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FROM THE GUEST EDITORS   |    
From the Guest Editors
Michele T. Pato, M.D.; Carlos N. Pato, M.D., Ph.D.
FOCUS 2010;8:305-305.
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This issue of FOCUS explores recent developments in psychiatric genetics and genomics. It both introduces the reader to the advances in psychiatric genomics and helps guide the practitioner by explaining the methods and terms used in this field of research. The complexity of the genetics of psychiatric disorders presents a challenge. However, rapid technological advances continue to make this field of research one with a great potential to help us understand risk, etiology, and potential new treatments.

Original articles in this issue address the genetic components of autism spectrum disorders, schizophrenia, bipolar disorder, and obsessive-compulsive disorder. These articles discuss both the advances in the field and challenges being met across the field. Daniel Campbell discusses the technological and methodological advances in autism spectrum disorder research and the future directions of the field. Ayman Fanous discusses recent findings on the genetics of schizophrenia and bipolar disorder with particular attention paid to the genetic relationship between the two disorders. Jack Hettema examines current large-scale studies and genome-wide association studies and how their findings are affecting our understanding of the genetics of major depressive disorder. Further exploration into how life events and genetics interact to cause illness in some but not others should greatly increase our understanding of major depressive disorder. Evelyn Stewart and David Pauls review recent studies on the genetics of obsessive-compulsive disorder. In the past few decades, a number of linkage and candidate gene studies in obsessive-compulsive disorder have identified a variety of possible candidates with the glutamate transporter gene, SLCL1A1, the only candidate gene replicated across studies. Zemin Deng and colleagues introduce the terms and concepts of epigenetics and review recent data suggesting the influence of epigenetic alterations in schizophrenia. Jinger Hoop examines the four primary ethics issues in genetic testing: testing may predict a person's future health, it may have psychosocial consequences, it affects family members and communities, and it is a rapidly evolving field.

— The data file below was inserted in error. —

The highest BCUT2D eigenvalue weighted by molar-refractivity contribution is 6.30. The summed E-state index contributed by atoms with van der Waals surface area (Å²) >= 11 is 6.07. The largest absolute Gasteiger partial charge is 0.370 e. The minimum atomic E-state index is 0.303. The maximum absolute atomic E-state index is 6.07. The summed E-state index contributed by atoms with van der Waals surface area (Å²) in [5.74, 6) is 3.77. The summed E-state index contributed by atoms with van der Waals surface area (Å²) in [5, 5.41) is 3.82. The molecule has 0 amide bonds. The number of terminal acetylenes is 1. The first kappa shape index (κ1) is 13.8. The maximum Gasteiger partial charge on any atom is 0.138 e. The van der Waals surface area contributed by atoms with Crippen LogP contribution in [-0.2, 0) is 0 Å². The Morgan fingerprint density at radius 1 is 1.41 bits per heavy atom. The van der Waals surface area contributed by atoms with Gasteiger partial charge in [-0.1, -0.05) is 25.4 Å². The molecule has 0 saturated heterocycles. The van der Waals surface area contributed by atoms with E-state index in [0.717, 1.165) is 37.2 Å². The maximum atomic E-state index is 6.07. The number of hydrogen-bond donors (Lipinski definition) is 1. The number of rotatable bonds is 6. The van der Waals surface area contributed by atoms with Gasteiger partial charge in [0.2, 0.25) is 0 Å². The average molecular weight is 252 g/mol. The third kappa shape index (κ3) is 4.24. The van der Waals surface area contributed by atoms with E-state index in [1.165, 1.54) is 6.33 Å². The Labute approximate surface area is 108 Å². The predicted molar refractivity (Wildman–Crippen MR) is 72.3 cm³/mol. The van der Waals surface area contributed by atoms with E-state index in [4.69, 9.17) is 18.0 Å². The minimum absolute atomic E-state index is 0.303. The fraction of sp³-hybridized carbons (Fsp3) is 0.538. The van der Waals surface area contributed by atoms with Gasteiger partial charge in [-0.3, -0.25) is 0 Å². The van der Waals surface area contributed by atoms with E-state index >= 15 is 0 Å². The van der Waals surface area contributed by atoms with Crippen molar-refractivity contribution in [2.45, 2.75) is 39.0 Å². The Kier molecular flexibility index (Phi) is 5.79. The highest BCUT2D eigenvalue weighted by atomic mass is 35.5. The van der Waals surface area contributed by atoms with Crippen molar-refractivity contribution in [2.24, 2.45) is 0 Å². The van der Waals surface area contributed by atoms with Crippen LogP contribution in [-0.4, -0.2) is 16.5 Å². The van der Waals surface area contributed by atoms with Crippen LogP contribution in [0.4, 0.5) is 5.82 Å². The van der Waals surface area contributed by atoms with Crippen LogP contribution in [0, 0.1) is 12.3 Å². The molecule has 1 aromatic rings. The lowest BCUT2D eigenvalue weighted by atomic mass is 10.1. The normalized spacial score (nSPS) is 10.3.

The complexity of genomics in psychiatric disorders presents both a challenge and a possibility for understanding both risk and etiology and for developing new and better treatments.

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